Montana Senator Steve Daines recently joined with Kansas Senator Roger Marshall to introduce a bill designed to lower gas prices for Americans called ‘The Gas Prices Relief Act’, however the bill was killed before making it out of the Senate.

Daines appeared on the floor of the U.S. Senate on Tuesday to voice his anger and disappointment with Senators who opposed the bill. He laid out the premise of the bill.

“Madame President, the price at the pump has skyrocketed,” said Senator Daines. “Let's do a quick trip down memory lane. When President Biden was inaugurated, the weekly average price for gas was about $2.30 a gallon. In fact, when we introduced the bill that we're trying to pass today, The Gas Price Relief Act on March 31 of this year, the weekly average was $4.02 a gallon. The weekly average today is $4.84. In fact, other studies show it's now $5 and climbing.”

Daines shared an anecdote about his most recent trip home to Montana.

“We think these numbers will keep going up, and most analysts agree,” he said. “We may be facing $6.00 per gallon gas by this summer. I filled up my pickup in Belgrade, Montana Friday night. My wife and I pulled into a gas station and when the tank was full, the price tag was $138. The pain at the pump that Montana families are feeling today is because of the Democrats’ anti American energy policies.”

Daines asked the Senators present about a possible solution, referencing what President Biden has already suggested to bring down gas prices.

“What's the solution?” he asked. “We're hearing from President Biden who is turning to foreign dictators for more oil, tapping or oil reserves or begging OPEC to increase production. But perhaps the most out of touch solution I've heard, he simply suggests that families buy electric vehicles. I can say that won't work in a state like Montana. The real solution is to unleash American energy and encourage American energy investment.”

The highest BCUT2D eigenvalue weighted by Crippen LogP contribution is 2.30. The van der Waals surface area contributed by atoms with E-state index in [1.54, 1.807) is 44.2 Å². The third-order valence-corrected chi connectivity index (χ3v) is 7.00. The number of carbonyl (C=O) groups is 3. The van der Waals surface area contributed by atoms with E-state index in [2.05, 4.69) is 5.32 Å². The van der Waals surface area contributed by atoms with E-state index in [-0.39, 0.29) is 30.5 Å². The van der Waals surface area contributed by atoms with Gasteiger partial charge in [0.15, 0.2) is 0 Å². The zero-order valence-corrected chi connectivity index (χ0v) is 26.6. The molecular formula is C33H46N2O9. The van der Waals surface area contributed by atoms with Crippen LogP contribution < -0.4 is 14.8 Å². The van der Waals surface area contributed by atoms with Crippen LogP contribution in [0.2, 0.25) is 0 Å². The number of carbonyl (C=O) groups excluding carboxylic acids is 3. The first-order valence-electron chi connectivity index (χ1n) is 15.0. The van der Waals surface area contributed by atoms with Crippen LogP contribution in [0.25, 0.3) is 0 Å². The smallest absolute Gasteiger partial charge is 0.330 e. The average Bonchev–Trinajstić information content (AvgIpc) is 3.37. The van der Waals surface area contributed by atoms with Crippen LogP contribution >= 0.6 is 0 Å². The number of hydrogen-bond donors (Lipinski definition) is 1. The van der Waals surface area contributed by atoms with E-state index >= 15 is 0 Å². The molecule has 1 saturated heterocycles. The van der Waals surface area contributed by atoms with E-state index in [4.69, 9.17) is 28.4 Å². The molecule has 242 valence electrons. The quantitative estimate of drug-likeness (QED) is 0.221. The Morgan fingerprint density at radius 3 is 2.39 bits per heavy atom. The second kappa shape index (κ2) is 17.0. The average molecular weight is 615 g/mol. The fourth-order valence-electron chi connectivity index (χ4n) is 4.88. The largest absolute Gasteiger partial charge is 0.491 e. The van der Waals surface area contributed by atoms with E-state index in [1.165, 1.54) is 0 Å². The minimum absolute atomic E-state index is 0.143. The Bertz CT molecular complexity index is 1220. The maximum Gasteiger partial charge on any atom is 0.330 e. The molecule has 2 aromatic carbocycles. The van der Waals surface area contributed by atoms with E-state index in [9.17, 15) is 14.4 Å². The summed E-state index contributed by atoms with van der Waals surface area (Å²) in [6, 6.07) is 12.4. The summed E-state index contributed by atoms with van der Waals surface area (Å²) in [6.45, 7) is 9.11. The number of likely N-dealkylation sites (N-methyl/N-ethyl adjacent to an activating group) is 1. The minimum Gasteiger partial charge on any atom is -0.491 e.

Daines explained the benefits of The Gas Prices Relief Act.

“This bill I have with Senator Marshall was simple,” he said. “It prevents the Biden administration from imposing any new rules or regulations that would decrease oil gas or renewable fuel production, which would therefore increase gas prices on hardworking Montanans. I'm urging my colleagues across the aisle to think about hard working families across this country. How they are trying to make ends meet, to think about their constituents, who depend on affordable gas prices to get to work, or drop kids off at school. I'm urging my colleagues across the aisle who say they support American energy development and they want to lower gas costs to support this bill.”

The Senate voted this week to kill the bill.

LOOK: See how much gasoline cost the year you started driving

To find out more about how has the price of gas changed throughout the years, Stacker ran the numbers on the cost of a gallon of gasoline for each of the last 84 years. Using data from the Bureau of Labor Statistics (released in April 2020), we analyzed the average price for a gallon of unleaded regular gasoline from 1976 to 2020 along with the Consumer Price Index (CPI) for unleaded regular gasoline from 1937 to 1976, including the absolute and inflation-adjusted prices for each year.

Read on to explore the cost of gas over time and rediscover just how much a gallon was when you first started driving.

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